|Locomotive||Date of delivery||Date scrapped|
|E.332.001||March 1917||July 1964|
|E.332.002||July 1917||August 1964|
|E.332.003||August 1917||October 1963|
|E.332.004||September 1917||November 1963|
|E.332.005||September 1917||August 1964|
|E.332.006||November 1917||June 1964|
The works plates show the year of construction as 1915, so it appears that construction was already well advanced at the beginning of the hostilities.
According to the project specification, the E.332 should have delivered four speeds that, at the voltage of 3700 V and the frequency of 16.7 Hz, should have been 37, 50, 75 and 100 km / h. At these speeds, tractive effort should have been 88, 88, 93 and 59 kN.
These values were not achieved, owing to some incorrect assumptions in the design of the electrical equipment, especially regarding the combination with the cascaded motors. The defects were most obvious at low speeds.
Following modifications in 1917-1918, working on the Giovi branch line, they could independently haul a 230-tonne train (i.e. five 1921 type carriages) at a speed of 75 km / h. On the Genoa - La Spezia line, from 1925 onwards, they could haul loads up to 410 tonnes at the first three running speeds, with performance equivalent to that of the E.333.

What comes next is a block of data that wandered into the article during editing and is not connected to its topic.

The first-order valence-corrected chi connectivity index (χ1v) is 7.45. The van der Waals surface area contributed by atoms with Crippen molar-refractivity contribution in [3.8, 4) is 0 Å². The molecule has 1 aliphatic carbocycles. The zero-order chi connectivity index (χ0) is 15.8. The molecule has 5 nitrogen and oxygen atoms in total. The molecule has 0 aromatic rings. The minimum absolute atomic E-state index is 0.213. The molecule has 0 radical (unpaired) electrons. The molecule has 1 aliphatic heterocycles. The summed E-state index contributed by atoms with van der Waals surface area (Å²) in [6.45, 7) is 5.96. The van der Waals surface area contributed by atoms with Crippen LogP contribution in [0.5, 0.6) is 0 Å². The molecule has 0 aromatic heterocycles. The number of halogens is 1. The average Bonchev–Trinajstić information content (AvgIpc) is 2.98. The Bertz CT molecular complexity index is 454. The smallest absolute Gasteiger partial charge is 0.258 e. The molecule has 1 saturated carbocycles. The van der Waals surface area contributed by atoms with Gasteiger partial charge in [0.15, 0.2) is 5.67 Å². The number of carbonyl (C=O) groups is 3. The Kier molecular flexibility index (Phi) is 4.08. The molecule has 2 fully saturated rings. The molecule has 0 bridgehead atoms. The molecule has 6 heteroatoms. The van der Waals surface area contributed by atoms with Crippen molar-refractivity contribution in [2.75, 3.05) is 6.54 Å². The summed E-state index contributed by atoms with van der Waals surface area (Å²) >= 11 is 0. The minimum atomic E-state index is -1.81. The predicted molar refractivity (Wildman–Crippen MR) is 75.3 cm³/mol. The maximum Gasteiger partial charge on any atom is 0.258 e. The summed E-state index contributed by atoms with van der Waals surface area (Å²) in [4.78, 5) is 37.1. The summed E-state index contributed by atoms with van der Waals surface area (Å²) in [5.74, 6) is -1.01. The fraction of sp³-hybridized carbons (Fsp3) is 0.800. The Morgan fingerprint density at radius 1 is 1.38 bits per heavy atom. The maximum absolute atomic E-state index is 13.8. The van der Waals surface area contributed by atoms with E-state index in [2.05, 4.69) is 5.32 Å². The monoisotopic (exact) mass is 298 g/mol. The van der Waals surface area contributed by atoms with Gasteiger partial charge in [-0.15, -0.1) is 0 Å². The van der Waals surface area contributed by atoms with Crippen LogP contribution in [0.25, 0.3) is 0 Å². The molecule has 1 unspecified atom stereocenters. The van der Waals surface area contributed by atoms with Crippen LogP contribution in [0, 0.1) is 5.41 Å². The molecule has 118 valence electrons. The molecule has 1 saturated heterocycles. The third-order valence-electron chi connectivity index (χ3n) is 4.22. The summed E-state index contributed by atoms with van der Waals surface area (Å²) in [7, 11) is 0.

After the war, on the Genoa - La Spezia line, the following loads were permitted:
Statistics published by FS in 1938 showed that the overall reliability of the class had improved to match the average for three-phase locomotive classes.
From 1917 to 1925 Class E.332 served on the Genoa - Savona line and on the Giovi branch. From 1925 they were assigned to hauling passenger trains along the Riviera di Levante (Genoa - La Spezia line). Following the contraction of traffic generated by the economic crisis of 1929, the whole class was stored at the Rimini repair shops and remained there until 1934. From 1934 all were assigned to Turin, where they hauled trains on all the flat lines, or those with modest gradients, radiating from the Turin. Occasionally they worked trains destined for Genoa and Savona.
The locomotives were allocated to the following depots:
The E.332s, like the E.331s, were dubbed "Assassins" and "Coffins" due to fatal accidents caused by the placement of electrical equipment (particularly the main switch, cooled with oil) behind the cabs without adequate protection in the event of an explosion.
No units have been preserved